TV REVIEW: ARROW Season 2, Episode 1 City of Heroes

arrow-tvreview-logosmallArrow Season 2 aired tonight on Sky 1 much to my great joy. After the explosive finale last year, I’m both excited and intrigued to see how this year plays out. There’s the promise of new characters from the comic continuity this year, but before that – how does this opening episode stand up? Click on to find out.

Synopsis (from Diggle and Felicity go to Lian Yu and convince Oliver to return to Sterling City. Upon his return, he finds out that Isabel Rochev wants to take over Queen Consolidated. Thea is refusing to visit her mother in jail, Roy has stepped into Arrow’s shoes and Laurel is trying to take down the vigilante. Flashbacks from the island show Shado, Slade, and Oliver in a difficult situation.

Last season, Arrow ended in what I thought was a fantastic and unexpected manner. The hero lost. Okay, his nemesis was apparently defeated and killed but Merlin’s plan succeeded anyway. Contingency plans. More villains should have them! With Oliver Queen’s best friend dead and an area of the city literally falling off the map we were left wondering what could happen next.

It’s a year later when the series re-starts and Oliver Queen has (in I think an out of character move) shirked responsibility and run off to sulk on the island that made him. His mission given to him by his father’s list is over – and it failed. So he ran away. What this does allow is for the story to have moved along to a point where the dust has settled somewhat. In many ways a more interesting place to start a story than the immediate aftermath of the cataclysm. I found it hard to credit that the residents of Starling City don’t put two and two together as both the Hood and Oliver Queen have been unseen since the Glades were dropped in a hole …

I still find some of Stephen Amell’s acting to be a bit bland as “current” Oliver – all the more noticeable because the rest of the cast are superb. “Island” Oliver is another matter entirely. He wears his emotions on his sleeve while interacting with Lawton and Shado. The contrast is understandable given his time on the island, but I would like to see more of the old Oliver emerge – even if only slightly.

With regards the regular characters, I still don’t rate Laurel very highly at all. She remains somewhat bland – although her desire to bring the Vigilante to justice should make for some interesting drama. It’s great to see Thea stand up and take over management of the club. She’s learned a lot since the show first began and has really grown as a person. Indeed, it’s now her trying to keep an unruly acquaintance in line rather than being the one kicking out against the world.

Of course, Felicity and Diggle remain superb. Their frustration with Oliver is well played and the scene where they realise just why Oliver ran away is possibly my favourite of the episode. A quiet moment between these three. This crisis of method is contrasted with the island flashbacks which deal with Oliver learning that he must do some hard things to survive.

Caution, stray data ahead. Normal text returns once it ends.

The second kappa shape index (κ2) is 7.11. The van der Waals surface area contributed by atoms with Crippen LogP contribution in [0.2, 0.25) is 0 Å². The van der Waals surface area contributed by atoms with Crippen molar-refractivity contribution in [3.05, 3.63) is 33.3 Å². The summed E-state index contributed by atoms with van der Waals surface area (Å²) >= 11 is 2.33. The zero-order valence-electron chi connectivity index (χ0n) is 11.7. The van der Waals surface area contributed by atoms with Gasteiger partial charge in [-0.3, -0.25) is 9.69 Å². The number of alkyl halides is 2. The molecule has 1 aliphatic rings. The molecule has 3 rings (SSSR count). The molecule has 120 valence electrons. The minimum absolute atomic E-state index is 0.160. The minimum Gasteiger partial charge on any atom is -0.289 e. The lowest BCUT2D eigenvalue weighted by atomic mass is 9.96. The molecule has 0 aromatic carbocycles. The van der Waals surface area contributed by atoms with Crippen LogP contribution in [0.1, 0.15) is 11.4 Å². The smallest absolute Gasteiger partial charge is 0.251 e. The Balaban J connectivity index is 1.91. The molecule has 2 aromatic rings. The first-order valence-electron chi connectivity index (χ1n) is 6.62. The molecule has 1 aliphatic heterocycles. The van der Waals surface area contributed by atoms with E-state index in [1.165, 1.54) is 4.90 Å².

It’s difficult not to compare this second time-out from Starling City to the manner in which Bruce Wayne was handled in Nolan’s Dark Knight Trilogy – particularly given how Queen Industries faces take-over due to crashing stock following last year’s finale. Frankly, I found the return much better handled in this small screen series. I really liked a board-room showdown which featured the return of a familiar face returns to play a role. Well played, writers. Well played.

In addition to a city which has turned against the Queen family and the aforementioned hostile take-over of his family’s company, Oliver has to face a number of copy cats. As well as a gang of “Hood” vigilantes (reminiscent of the “Sons of the Bat” from Frank Miller’s Dark Knight Returns), Thea’s Glades-born boyfriend, Roy has retained his hero-worship. It will be interesting to see the direction that the show takes Roy, given their willingness to diverge from the comic series. Will Roy become Oliver’s side-kick? Or will Oliver’s desire to protect Thea make him convince the young man to stop.

This episode seems to guest star Makeup. Laurel, Thea and Felicity have been layered in the stuff this week. I really don’t remember this to have been the case last year as Felicity in particular was more of a “regular” girl genius. Added to this her new more glamorous attire (which we’d seen before but only when she was on a mission and she never seemed to be comfortable in it), I have to wonder what direction the show is going with regard its female leads.

Overall, this was a great opening episode. While I initially had my doubts about Oliver’s leave of absence, it certainly opens the way for some excellent story points to have developed in his absence. It’s only in the final act of the show that Oliver really returns as the Hood which worked really well to ramp the tension. Got to love the scene where he enters his training basement too . It’s also during this episode that Oliver decides to try to find a non-lethal solution to the crimes he stops. This is excellently contrasted with the methods of the copy-cats who had “learned from his example”.

Rating: 4/5
Reviewer: Wedgedoc

More from the world of Geek Syndicate

%d bloggers like this: